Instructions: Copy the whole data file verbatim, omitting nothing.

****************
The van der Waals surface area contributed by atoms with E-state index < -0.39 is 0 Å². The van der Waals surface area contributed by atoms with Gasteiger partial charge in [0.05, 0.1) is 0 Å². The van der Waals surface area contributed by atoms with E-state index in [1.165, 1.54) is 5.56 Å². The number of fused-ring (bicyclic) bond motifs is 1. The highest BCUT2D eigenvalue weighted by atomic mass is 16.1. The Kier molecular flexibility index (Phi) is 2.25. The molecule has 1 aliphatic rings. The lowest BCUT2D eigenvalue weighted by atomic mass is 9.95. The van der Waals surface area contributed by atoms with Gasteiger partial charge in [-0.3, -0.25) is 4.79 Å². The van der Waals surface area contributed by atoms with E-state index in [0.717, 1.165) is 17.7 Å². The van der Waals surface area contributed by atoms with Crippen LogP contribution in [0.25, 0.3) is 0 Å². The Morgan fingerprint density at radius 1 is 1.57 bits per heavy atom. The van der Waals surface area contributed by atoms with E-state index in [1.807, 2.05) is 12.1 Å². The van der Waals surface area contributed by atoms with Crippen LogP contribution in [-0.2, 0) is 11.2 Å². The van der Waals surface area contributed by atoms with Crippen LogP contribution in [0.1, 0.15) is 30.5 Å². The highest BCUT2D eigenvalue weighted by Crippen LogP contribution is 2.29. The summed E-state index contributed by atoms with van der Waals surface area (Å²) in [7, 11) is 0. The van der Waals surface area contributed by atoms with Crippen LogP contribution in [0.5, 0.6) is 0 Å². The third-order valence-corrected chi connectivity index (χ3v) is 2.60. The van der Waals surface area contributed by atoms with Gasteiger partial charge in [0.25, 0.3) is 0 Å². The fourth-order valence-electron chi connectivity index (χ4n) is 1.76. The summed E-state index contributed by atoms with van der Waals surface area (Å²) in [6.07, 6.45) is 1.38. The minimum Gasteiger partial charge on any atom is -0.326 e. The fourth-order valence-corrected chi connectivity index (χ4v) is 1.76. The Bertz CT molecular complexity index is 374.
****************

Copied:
The van der Waals surface area contributed by atoms with E-state index < -0.39 is 0 Å². The van der Waals surface area contributed by atoms with Gasteiger partial charge in [0.05, 0.1) is 0 Å². The van der Waals surface area contributed by atoms with E-state index in [1.165, 1.54) is 5.56 Å². The number of fused-ring (bicyclic) bond motifs is 1. The highest BCUT2D eigenvalue weighted by atomic mass is 16.1. The Kier molecular flexibility index (Phi) is 2.25. The molecule has 1 aliphatic rings. The lowest BCUT2D eigenvalue weighted by atomic mass is 9.95. The van der Waals surface area contributed by atoms with Gasteiger partial charge in [-0.3, -0.25) is 4.79 Å². The van der Waals surface area contributed by atoms with E-state index in [0.717, 1.165) is 17.7 Å². The van der Waals surface area contributed by atoms with Crippen LogP contribution in [0.25, 0.3) is 0 Å². The Morgan fingerprint density at radius 1 is 1.57 bits per heavy atom. The van der Waals surface area contributed by atoms with E-state index in [1.807, 2.05) is 12.1 Å². The van der Waals surface area contributed by atoms with Crippen LogP contribution in [-0.2, 0) is 11.2 Å². The van der Waals surface area contributed by atoms with Crippen LogP contribution in [0.1, 0.15) is 30.5 Å². The highest BCUT2D eigenvalue weighted by Crippen LogP contribution is 2.29. The summed E-state index contributed by atoms with van der Waals surface area (Å²) in [7, 11) is 0. The van der Waals surface area contributed by atoms with Crippen LogP contribution in [0.5, 0.6) is 0 Å². The third-order valence-corrected chi connectivity index (χ3v) is 2.60. The van der Waals surface area contributed by atoms with Gasteiger partial charge in [0.25, 0.3) is 0 Å². The fourth-order valence-electron chi connectivity index (χ4n) is 1.76. The summed E-state index contributed by atoms with van der Waals surface area (Å²) in [6.07, 6.45) is 1.38. The minimum Gasteiger partial charge on any atom is -0.326 e. The fourth-order valence-corrected chi connectivity index (χ4v) is 1.76. The Bertz CT molecular complexity index is 374.